“Do you believe in ghosts?” He asked adjusting his clipboard. I smiled. It was a silly question. “Of course I do.” He chuckled at my reply and mockingly asked if I’d ever seen one. “Yes,” I replied. “I see one every day.” And just like that I told him everything. I told him about how perfect everything was. I didn’t realize it was perfect then, but I do now. I had everything, a loving family, friends, a future full of possibilities and I threw it all away for two characters. <3. I was driving my beat up old blue pickup down route four, and my boyfriend texted. I only looked away for a second to type back those two little characters and that’s when I hit her. He stopped me to ask if I stayed at the scene. “Yes,” I told him. “But I couldn’t look at her, she was so small, broken and crumpled into the grill of my truck.” I told him about the ambulance coming, and the police asking me questions and how I went home in the back of my moms car feeling numb all over. They said it wasn’t my fault. She wasn’t in a crosswalk and she just darted in front of me. I didn’t tell them I’d been texting. I wanted to but it was like my tongue had turned to lead. I saw her picture a couple days later on the news. She had a sweet round face and big curious blue eyes. The reporter read the parents statement about how she had loved flowers and animals and how she’d told them that she wanted to be friends with every kid in her school who didn’t have a friend yet. She was eight. And that’s when I started to see her. I saw her in the flowerbeds outside my house. I saw her amongst the children in every playground. I saw her all grown up with a Nobel Prize. I saw her as a teen falling in love for the first time with the boy she sat behind in chemistry. I saw her as an old woman singing to her grandkids, I saw her as a mom, as a widow, as a scientist and a doctor. I saw her everywhere doing everything, all the good and the bad parts of life. I saw her first breakup and her first kiss, I saw her children and I saw her proudest moments as well as her biggest regrets. “And I still see her.” I said at last. He was quiet for a moment. “So you think her spirit is haunting you?” He asked, pen at the ready. “No, I’m haunting myself,” I replied, “With all the dreams of what could have been.”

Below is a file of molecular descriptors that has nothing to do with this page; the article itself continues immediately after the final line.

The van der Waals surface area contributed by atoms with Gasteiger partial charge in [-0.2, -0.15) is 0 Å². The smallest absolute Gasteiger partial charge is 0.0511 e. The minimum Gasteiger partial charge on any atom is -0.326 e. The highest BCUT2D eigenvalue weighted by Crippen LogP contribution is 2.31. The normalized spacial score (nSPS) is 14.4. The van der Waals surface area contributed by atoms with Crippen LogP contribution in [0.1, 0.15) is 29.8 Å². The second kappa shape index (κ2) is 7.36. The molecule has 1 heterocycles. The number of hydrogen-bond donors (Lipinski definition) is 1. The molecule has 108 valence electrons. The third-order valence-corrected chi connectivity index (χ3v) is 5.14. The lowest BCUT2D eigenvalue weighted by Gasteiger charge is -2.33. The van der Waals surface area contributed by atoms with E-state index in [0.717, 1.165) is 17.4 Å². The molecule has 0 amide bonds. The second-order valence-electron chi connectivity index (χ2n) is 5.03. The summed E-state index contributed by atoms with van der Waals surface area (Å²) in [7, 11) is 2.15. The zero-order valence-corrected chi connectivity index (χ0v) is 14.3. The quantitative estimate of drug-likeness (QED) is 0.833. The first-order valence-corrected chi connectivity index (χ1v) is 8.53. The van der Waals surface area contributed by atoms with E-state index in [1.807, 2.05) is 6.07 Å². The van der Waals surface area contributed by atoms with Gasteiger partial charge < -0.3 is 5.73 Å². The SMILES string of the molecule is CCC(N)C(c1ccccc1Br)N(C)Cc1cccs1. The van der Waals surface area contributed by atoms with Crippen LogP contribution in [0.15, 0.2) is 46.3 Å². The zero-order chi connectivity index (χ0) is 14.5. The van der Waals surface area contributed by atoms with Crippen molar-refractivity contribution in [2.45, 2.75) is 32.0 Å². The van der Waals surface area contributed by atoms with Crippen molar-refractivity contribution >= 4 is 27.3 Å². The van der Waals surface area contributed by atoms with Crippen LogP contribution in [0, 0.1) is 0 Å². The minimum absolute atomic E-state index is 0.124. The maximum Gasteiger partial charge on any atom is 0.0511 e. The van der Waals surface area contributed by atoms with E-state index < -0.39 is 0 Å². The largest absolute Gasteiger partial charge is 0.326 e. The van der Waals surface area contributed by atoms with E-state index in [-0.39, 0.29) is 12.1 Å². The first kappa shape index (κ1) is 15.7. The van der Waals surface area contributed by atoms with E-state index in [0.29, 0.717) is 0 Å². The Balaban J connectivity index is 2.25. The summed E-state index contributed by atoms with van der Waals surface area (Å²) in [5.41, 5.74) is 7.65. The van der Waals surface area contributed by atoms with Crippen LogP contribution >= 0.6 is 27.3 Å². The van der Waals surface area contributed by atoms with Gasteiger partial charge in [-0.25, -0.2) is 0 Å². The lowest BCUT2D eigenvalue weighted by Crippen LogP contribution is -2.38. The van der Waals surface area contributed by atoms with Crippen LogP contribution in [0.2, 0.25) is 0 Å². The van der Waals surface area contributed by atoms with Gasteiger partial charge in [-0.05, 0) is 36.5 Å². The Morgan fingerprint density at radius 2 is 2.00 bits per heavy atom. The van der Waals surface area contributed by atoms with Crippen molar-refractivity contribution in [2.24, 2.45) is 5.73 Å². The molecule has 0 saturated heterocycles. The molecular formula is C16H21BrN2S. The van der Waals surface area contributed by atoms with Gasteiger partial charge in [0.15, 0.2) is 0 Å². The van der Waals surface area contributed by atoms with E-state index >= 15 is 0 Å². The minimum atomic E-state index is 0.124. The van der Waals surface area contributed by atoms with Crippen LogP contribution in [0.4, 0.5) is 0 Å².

This is a short story about a girl who suffers from extreme guilt after hitting a child while texting and driving.